Shabbat Lech L’cha 5778–Paul Magy’s Shabbat Torah Study– Where Are You Going?

And so the journey begins. “Lech L’cha…” Avram and Sarai are told. Genesis 12:1.

God uses a lot of words for what should be a simple instruction. Instead of God just saying “Lech” – “Go” to Eretz Yisrael, God says:

1) Lech L’cha— Go get yourself
2) May’artzecha—from your land
3) U’memolodetcha—from your birthplace
4) U’mebayt Aveecha—from your parent’s house
5) El Eretz Asher Arecka—to the Land that I will show you.

I recently had shared with me a word of Torah attributed to the Lubavitcher Rebbe Menachem Shneerson, z’l who was a firm believer that every word of Torah has perpetual relevance. The Rabbis teach us of the Torah in general and Genesis in particular —“Maasei Avot, siman l’banim.” We are to learn from the stories of our ancestors. The Torah is not a history book of the past, but a guide book for the future.

Correlating with the words above, the Rebbe taught that:

1) the word “L’cha” is important in order to realize that even if a journey will be a schlepp and you will be tired along the way, you must approach every task with your full being.

2) leaving your land was to tell Avram and all subsequent generations that we have to focus on our inner spirit that is infinite and not on our mere surroundings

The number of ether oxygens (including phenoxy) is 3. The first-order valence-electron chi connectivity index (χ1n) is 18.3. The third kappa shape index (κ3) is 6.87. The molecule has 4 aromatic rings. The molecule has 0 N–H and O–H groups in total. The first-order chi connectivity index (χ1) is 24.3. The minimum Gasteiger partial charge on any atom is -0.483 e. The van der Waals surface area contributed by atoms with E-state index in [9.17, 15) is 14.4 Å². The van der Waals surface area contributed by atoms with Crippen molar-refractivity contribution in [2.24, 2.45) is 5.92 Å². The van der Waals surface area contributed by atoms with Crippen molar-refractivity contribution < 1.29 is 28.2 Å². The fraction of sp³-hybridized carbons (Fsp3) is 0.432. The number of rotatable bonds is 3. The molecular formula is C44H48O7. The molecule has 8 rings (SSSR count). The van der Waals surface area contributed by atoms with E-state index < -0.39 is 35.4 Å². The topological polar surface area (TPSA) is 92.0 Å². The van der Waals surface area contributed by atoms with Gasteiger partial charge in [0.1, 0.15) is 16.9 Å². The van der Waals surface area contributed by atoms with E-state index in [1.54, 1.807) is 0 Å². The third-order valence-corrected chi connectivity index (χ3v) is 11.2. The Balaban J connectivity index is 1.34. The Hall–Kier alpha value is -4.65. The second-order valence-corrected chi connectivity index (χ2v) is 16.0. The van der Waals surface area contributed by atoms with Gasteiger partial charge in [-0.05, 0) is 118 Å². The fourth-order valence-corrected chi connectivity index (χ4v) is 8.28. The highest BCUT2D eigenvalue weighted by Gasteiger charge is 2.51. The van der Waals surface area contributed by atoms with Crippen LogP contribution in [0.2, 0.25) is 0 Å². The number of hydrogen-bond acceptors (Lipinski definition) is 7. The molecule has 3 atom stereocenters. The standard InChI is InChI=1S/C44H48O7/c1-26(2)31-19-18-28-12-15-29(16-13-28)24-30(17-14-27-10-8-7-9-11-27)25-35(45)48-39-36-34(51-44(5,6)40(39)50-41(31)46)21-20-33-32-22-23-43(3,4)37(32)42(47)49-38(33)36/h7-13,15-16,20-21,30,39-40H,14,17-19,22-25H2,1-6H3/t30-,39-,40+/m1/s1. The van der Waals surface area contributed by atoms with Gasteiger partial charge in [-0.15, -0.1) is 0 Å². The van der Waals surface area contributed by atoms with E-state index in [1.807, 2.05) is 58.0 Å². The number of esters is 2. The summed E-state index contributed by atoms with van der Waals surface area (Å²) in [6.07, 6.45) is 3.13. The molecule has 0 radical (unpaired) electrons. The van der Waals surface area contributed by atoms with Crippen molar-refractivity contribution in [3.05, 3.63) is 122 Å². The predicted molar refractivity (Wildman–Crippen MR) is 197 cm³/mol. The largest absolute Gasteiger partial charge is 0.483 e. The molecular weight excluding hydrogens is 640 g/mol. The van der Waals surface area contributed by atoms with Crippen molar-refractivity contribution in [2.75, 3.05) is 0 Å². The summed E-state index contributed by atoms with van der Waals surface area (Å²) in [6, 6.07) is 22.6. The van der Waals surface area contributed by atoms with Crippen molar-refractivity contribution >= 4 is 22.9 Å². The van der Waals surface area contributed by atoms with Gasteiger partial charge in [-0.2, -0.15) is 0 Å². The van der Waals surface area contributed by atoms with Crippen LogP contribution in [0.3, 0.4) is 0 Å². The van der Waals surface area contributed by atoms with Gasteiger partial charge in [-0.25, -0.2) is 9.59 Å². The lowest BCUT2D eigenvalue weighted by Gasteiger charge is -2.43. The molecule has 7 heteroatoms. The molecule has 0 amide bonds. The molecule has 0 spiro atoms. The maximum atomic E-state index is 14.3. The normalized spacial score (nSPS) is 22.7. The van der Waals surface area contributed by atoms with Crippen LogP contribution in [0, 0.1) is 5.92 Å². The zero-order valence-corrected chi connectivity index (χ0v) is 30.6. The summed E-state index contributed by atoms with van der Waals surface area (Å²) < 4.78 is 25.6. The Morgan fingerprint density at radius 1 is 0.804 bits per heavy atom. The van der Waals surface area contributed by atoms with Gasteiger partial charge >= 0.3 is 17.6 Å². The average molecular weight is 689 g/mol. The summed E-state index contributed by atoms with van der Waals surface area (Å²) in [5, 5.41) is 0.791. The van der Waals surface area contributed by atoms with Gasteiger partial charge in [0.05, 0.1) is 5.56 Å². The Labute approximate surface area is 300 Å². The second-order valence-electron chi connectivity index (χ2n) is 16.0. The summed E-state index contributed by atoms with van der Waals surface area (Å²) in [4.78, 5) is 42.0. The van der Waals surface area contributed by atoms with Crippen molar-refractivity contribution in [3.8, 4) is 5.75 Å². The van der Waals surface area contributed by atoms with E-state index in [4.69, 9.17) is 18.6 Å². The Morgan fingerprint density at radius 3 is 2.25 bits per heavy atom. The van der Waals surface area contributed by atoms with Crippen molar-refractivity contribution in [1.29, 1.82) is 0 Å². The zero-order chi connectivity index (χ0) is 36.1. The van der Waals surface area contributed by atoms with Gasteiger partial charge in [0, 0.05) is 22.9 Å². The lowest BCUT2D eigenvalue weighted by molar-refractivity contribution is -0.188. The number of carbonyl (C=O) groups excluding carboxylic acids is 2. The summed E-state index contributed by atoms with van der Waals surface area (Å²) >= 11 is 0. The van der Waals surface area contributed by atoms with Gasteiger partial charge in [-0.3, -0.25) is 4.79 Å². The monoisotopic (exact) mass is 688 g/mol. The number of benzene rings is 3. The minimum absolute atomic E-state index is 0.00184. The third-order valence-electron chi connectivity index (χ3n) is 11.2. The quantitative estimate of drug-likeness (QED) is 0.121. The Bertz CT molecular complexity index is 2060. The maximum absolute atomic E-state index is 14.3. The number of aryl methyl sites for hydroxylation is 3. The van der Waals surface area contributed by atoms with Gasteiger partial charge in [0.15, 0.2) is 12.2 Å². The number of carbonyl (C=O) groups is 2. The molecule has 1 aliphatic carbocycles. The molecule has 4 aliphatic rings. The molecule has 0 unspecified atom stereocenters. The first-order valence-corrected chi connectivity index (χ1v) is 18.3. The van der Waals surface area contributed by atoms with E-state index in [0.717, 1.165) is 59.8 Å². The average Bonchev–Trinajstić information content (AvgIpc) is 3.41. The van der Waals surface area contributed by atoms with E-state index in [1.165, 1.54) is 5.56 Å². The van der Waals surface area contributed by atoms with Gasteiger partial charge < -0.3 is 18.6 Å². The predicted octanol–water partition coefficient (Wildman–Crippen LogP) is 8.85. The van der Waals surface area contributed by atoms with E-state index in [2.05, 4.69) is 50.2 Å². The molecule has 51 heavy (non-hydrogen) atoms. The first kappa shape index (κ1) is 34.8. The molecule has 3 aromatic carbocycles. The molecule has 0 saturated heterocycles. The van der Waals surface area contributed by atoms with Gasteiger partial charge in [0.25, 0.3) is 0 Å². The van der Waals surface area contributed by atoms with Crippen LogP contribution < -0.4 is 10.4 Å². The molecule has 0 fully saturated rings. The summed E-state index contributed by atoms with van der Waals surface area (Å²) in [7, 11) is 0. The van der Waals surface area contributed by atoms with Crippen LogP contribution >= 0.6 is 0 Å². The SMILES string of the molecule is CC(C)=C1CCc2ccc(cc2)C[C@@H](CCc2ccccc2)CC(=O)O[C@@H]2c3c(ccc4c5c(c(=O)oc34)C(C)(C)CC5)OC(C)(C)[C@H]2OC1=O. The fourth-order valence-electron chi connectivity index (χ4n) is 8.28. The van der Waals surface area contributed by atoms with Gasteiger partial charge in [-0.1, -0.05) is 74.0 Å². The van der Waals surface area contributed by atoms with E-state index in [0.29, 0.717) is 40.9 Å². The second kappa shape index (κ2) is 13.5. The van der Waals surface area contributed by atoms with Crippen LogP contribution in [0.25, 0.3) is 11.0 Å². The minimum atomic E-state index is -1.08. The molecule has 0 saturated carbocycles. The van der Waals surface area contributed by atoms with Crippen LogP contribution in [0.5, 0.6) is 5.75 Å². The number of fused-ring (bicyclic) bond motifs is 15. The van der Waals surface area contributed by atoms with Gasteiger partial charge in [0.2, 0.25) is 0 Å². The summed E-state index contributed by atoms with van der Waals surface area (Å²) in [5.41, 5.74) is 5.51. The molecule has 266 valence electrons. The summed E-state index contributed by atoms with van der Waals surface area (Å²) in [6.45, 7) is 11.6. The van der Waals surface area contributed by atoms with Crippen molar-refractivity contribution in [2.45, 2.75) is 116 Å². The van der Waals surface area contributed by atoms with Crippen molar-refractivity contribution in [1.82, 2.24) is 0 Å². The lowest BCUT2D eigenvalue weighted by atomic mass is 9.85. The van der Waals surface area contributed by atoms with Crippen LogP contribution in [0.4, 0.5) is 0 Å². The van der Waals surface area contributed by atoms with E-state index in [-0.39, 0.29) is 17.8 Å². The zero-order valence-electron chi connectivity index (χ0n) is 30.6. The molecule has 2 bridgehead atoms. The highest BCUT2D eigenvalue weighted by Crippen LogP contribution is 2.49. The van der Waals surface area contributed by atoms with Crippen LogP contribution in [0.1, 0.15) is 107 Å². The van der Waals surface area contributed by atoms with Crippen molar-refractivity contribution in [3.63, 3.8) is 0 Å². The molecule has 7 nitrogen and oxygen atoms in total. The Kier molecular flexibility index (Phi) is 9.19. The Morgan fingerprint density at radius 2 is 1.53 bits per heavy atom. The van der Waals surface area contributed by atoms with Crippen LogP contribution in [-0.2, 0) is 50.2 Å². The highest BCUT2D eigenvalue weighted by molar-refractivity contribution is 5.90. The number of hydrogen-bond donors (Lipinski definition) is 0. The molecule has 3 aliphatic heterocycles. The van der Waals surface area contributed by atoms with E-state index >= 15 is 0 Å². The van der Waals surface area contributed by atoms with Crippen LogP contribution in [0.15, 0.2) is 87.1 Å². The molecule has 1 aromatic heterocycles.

3) leaving your birthplace means that it is possible to transcend and leave behind childish things and to be confident, strong and mature

4) leaving your parent’s house means that God looks to each of us to grow and go beyond our comfort zones in pursuit of all that God, Torah and Judaism hold dear.

5) “To the Land that I will show you” reminds us that there is a plan for each of us and it requires faith in the Almighty.

If you do these things, God tells us through Avram and Sarai that we will be blessed and so much more. Genesis 12:2-3.

We are each on a journey of one kind or another. The message of Lech l’cha resonates today.

This Shabbat we learn with Melissa Ser at 9:45. Find us in the Shiffman Chapel. Come as you are. Stay as long as you like.

Shabbat shalom,

Paul

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